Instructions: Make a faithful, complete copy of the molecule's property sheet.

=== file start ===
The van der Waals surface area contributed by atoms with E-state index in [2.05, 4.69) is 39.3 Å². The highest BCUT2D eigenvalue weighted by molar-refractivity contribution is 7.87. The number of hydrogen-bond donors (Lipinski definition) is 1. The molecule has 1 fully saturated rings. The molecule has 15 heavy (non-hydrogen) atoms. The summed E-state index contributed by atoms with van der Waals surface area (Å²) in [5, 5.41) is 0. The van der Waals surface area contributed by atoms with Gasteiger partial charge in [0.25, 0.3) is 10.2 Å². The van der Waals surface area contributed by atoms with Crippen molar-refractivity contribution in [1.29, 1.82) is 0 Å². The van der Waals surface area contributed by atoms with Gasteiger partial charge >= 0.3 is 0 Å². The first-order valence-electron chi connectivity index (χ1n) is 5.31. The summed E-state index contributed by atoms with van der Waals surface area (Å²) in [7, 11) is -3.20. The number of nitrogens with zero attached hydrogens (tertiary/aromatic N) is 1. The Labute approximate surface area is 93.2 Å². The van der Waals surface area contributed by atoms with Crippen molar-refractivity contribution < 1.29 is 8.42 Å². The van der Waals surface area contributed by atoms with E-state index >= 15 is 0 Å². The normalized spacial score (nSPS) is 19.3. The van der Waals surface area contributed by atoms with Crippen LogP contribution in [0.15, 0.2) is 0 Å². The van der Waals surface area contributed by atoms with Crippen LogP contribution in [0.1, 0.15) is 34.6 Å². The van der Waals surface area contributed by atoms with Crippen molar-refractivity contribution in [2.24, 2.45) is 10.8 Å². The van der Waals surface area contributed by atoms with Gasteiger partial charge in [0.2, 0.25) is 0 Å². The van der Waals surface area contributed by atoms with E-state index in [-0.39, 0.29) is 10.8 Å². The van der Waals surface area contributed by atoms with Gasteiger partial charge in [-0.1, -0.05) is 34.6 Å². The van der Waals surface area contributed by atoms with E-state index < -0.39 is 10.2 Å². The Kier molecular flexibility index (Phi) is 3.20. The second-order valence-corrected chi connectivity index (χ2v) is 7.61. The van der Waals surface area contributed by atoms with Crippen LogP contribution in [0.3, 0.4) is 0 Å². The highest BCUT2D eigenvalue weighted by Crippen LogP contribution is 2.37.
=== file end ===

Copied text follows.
The van der Waals surface area contributed by atoms with E-state index in [2.05, 4.69) is 39.3 Å². The highest BCUT2D eigenvalue weighted by molar-refractivity contribution is 7.87. The number of hydrogen-bond donors (Lipinski definition) is 1. The molecule has 1 fully saturated rings. The molecule has 15 heavy (non-hydrogen) atoms. The summed E-state index contributed by atoms with van der Waals surface area (Å²) in [5, 5.41) is 0. The van der Waals surface area contributed by atoms with Gasteiger partial charge in [0.25, 0.3) is 10.2 Å². The van der Waals surface area contributed by atoms with Crippen molar-refractivity contribution in [1.29, 1.82) is 0 Å². The van der Waals surface area contributed by atoms with Gasteiger partial charge >= 0.3 is 0 Å². The first-order valence-electron chi connectivity index (χ1n) is 5.31. The summed E-state index contributed by atoms with van der Waals surface area (Å²) in [7, 11) is -3.20. The number of nitrogens with zero attached hydrogens (tertiary/aromatic N) is 1. The Labute approximate surface area is 93.2 Å². The van der Waals surface area contributed by atoms with Crippen molar-refractivity contribution < 1.29 is 8.42 Å². The van der Waals surface area contributed by atoms with E-state index >= 15 is 0 Å². The normalized spacial score (nSPS) is 19.3. The van der Waals surface area contributed by atoms with Crippen LogP contribution in [0.15, 0.2) is 0 Å². The van der Waals surface area contributed by atoms with Crippen LogP contribution in [0.1, 0.15) is 34.6 Å². The van der Waals surface area contributed by atoms with Crippen molar-refractivity contribution in [2.24, 2.45) is 10.8 Å². The van der Waals surface area contributed by atoms with Gasteiger partial charge in [0.2, 0.25) is 0 Å². The van der Waals surface area contributed by atoms with E-state index in [-0.39, 0.29) is 10.8 Å². The van der Waals surface area contributed by atoms with Gasteiger partial charge in [-0.1, -0.05) is 34.6 Å². The van der Waals surface area contributed by atoms with E-state index < -0.39 is 10.2 Å². The Kier molecular flexibility index (Phi) is 3.20. The second-order valence-corrected chi connectivity index (χ2v) is 7.61. The van der Waals surface area contributed by atoms with Crippen LogP contribution in [0.3, 0.4) is 0 Å². The highest BCUT2D eigenvalue weighted by Crippen LogP contribution is 2.37.